Many religious traditions see the heart as the fount of loving, feeling and doing.
The heart is seen as a universal symbol of love — crossing confines of class, creed, culture or country. Christianity, specifically, has the “Heart of Jesus” as the central symbol of God’s love — a feast celebrated today. Tomorrow’s the feast of the “Immaculate Heart of Mary”.
Christian art depicts Jesus’ heart on fire, bleeding, crowned with thorns and capped with a cross. Jesus’ life was marked by deep sensitivity towards everyone around him. His heart had eyes to see and ears to hear, so to say. The love that flowed from it was boundless — unto being crowned and crucified. He preached: “No one has greater love than this, to lay down one’s life for one’s friends.”
Mary’s “immaculate heart” signifies the fullness of human love for God. Mary isn’t a devi as many mistakenly think. She’s an ordinary woman who responded extraordinarily to God — and those around her — with limitless love. “Mary pondered all things in her heart,” says the Bible, portraying Mary as the compassionate mother whose love overflowed from deep union with God.
Many religious traditions see the heart as the fount of loving, feeling and doing. Sufi mystic Hazrat Inayat Khan told his followers, “If anybody asks, ‘what is Sufism?’ tell them: ‘Sufism is the religion of the heart!’” The symbol of Sufism is a winged-heart signifying the earthly and heavenly.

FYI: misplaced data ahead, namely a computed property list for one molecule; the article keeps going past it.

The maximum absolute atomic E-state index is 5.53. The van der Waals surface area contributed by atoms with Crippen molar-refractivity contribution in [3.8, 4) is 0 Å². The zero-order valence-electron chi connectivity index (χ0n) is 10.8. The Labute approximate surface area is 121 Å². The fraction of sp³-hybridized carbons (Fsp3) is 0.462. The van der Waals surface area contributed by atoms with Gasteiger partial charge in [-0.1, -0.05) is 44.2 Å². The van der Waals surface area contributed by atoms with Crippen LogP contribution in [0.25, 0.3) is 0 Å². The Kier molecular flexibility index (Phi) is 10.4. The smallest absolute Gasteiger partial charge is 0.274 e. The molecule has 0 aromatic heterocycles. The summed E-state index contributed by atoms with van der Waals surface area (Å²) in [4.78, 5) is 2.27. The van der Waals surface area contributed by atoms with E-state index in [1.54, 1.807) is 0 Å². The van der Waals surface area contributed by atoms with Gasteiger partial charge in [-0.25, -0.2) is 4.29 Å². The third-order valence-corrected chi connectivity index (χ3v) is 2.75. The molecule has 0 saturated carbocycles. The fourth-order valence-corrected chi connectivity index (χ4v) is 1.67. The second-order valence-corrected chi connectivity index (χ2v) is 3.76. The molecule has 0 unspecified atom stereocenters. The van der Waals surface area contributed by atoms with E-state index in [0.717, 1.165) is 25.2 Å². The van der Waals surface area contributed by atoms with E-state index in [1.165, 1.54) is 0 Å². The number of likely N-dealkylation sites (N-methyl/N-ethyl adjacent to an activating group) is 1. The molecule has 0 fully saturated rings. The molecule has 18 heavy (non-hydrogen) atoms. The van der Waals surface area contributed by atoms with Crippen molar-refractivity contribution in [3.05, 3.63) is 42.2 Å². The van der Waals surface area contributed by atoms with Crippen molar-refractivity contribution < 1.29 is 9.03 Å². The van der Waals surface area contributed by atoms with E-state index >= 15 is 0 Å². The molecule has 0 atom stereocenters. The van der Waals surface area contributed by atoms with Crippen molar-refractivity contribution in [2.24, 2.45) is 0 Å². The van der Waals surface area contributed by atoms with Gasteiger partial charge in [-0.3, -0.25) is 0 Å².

When celebrating heart-fests, it’s good to view our own loving. Sadly, “heart” and “love” are widely used, and abused, symbols — often due to Hollywood, Bollywood and Tollywood. Heroes and heroines “fall in love” with songs and dances galore, and heartache and heartbreak pitched in, for melodramatic effect. But do we “rise in love” — purer, gentler, nobler persons?
Chotu madly loved Charu; but was so short that he needed a stool to reach up and kiss her. Once, when Charu visited Chotu, he asked her, “May I kiss you?” She said, “Yes!” Climbing the stool, he kissed her. When she was leaving, Chotu insisted on reaching her home and carried a stool with him. At Charu’s house, he asked, “May I kiss you again?” She said, “No!” Infuriated, Chotu complained, “Then, why did I carry my stool to your house?” She replied, “I didn’t ask you to!”
Have some friendships become a “crutch” we cannot do with? Enslaving? Or, do we require some “stool” to reach unfulfillable desires? Deceiving? True love gives, and seeks naught in return. There’s a poster that says: I asked Jesus how much He loved me, and He stretched out his arms and said, “this much” and died on the cross.
The hearts of Jesus and Mary challenge us to purify our love till they somewhat resemble God’s love for us: boundless, bountiful, beautiful!